Public service - our public face
Working Public Service
A friend of mine advertised his blog on Twitter recently outlining the differences between serving as a ham radio operator at an event like the Shamrock Shuffle and the Chicago Marathon. Essentially, he said that to prepare for the marathon took time and to work the event took skill. Brian McDaniel should know, he has been working both of those events with us for several years now and has demonstrated his skill admirably.
Well, you say, what is the big deal? It is just a public service event! How hard can that be? Well, allow me to provide some insight into the work that goes on behind the scenes to prepare for a single 4 hour event. Even before we begin working the Shamrock Shuffle, I personally have gone through at least six Public Service Courses to prepare to be a communicator for events like these. The courses were both ARRL and FEMA sponsored courses that teach you how to work in a multi-disciplinary environment. The Shamrock and the Chicago Marathon blend their own professional management teams with thousands of volunteers, Police, Fire, City Services and Chicago’s Office of Event Management. In January, we had our first meeting with the medical team to which the ham radio group is a part. This is a group of 20 leaders who gather to discuss strategy for the upcoming event. We did some talking about what performed well at the last event and how we would prepare for the next. Most of our meetings since that one have been on-line, but we have been focused largely on organizational issues. For the hams, it was finding and developing a team. The Shamrock is a much smaller event and does not need the man power of the Marathon (where we can use up to 145 ham radio operators). For both, our jobs are the same: we provide communication support for the volunteer medical teams…at each of the aid stations and those who roam around Grant Park. Doctors want to treat patients…not communicate over radios, so that is where we come in. We are the link between the field teams and the Command staff, including the ambulance company hired for the event.
About 45 days out, the radio team is invited to sign up and assignments are made. Next, we begin to lay out the plans for our work…band plans, assignments, roles and duties. We confirm our work with the event organizers and discuss back-up strategies and contingency plans. About 10 days out, the teams are locked in place, credentials are established and we begin in earnest the real work of preparing for the event. For me personally, I am about the last person to deal with my own personal gear, since I am pretty busy helping all of the other teams get ready. For some, it means buying gear for the assignment. For me, it is assembling what we need for the project. Since no public service project is ever the same, every event requires careful planning and assembling of the equipment. Even though, we have done this event for about 10 years, it is a new experience every time. So today, for instance, I pulled out all of the radios and double checked the frequencies against the band plan. Murphy always shows up. My tried and true Kenwood TH-F6 has been programmed many, many times using an ancient Toshiba laptop with an older XP operating system. It was old reliable. I could fire up the computer and re-image my radio in minutes. Well, not this time. Something went wrong and I spent about 4 hours trying every trick in the book. It is a long story, but there is not a simple answer. Finally, Mark Klocksin, WA9IVC came over with his computer and we could verify that the frequencies were right…and didn’t need to be re-programmed, but still, I am left with a radio I cannot program if I need to make changes. Tomorrow I will write up the equipment inventory, collect computers, antennas and transport cases. For me, this is a mini- Field Day exercise.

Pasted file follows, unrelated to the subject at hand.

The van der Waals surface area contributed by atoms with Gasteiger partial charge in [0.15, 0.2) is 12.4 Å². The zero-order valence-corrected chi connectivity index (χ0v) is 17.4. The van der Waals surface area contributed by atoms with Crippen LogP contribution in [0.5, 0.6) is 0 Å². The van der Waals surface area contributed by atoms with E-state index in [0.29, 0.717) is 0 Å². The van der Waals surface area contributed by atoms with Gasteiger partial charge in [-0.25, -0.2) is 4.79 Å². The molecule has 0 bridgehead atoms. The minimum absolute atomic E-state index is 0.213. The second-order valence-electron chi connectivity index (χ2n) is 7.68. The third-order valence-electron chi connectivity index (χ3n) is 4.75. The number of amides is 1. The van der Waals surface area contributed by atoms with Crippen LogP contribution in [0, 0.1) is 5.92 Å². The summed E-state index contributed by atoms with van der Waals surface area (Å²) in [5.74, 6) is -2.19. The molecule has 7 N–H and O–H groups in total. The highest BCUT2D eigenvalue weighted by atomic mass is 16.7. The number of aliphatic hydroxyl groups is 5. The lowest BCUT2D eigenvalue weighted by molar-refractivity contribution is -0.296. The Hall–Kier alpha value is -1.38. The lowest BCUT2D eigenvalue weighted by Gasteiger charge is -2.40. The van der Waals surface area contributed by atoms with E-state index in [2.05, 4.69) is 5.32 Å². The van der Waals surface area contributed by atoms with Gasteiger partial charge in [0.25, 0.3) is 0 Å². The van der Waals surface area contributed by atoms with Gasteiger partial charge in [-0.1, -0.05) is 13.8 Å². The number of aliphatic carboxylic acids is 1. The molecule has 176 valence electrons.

Set up begins this week. Friday we install some local repeaters. Saturday we set up 3 radios for net control at the event’s command facility downtown. By 2 p.m. on Saturday, we will be ready to roll. At 5 a.m. Sunday morning of the race, I need to be in my post, in the temporary tent they have built for Forward command. About 60 -70 other people work in this facility to help manage the event. At 6:30 a.m. our other teams set up their stations and get their final instructions. It is usually a very busy time making sure medical teams are ready, supplies are in place and everything is setup and in place for the race. At 8:30, the event begins and our work begins in earnest.
By noon, we are done. Tear down takes about an hour and I am generally home by 3:30…ready to unpack and clean up from the event. That usually takes another day.
So, my point? Doing public service work is a discipline. It is great fun…but no matter where you stand on the plan…as Aid Station team or a rover with an imbedded medical team or at Forward Command, everyone has to make sure they have prepared properly for their job. It takes some effort.
For me, I would conservatively estimate that I have put in about 40 hours of preparation…many other would have done much less…and some have done none. We know who those folks are because of the complaints we hear about people who have not read the briefs or don’t know their assignments or don’t have their equipment readied. Some don’t even know how to use their own radios. It is at events like this that you learn the discipline involved. It is great fun to work with a large team and it is reward when everything goes right.
So, this note is a nod of appreciation to the many ham radio operators who have devoted some portion of their ham radio time to give back to their communities. Public Service is our public face. That is about all the world sees of ham radio. For that reason alone, it is important stuff.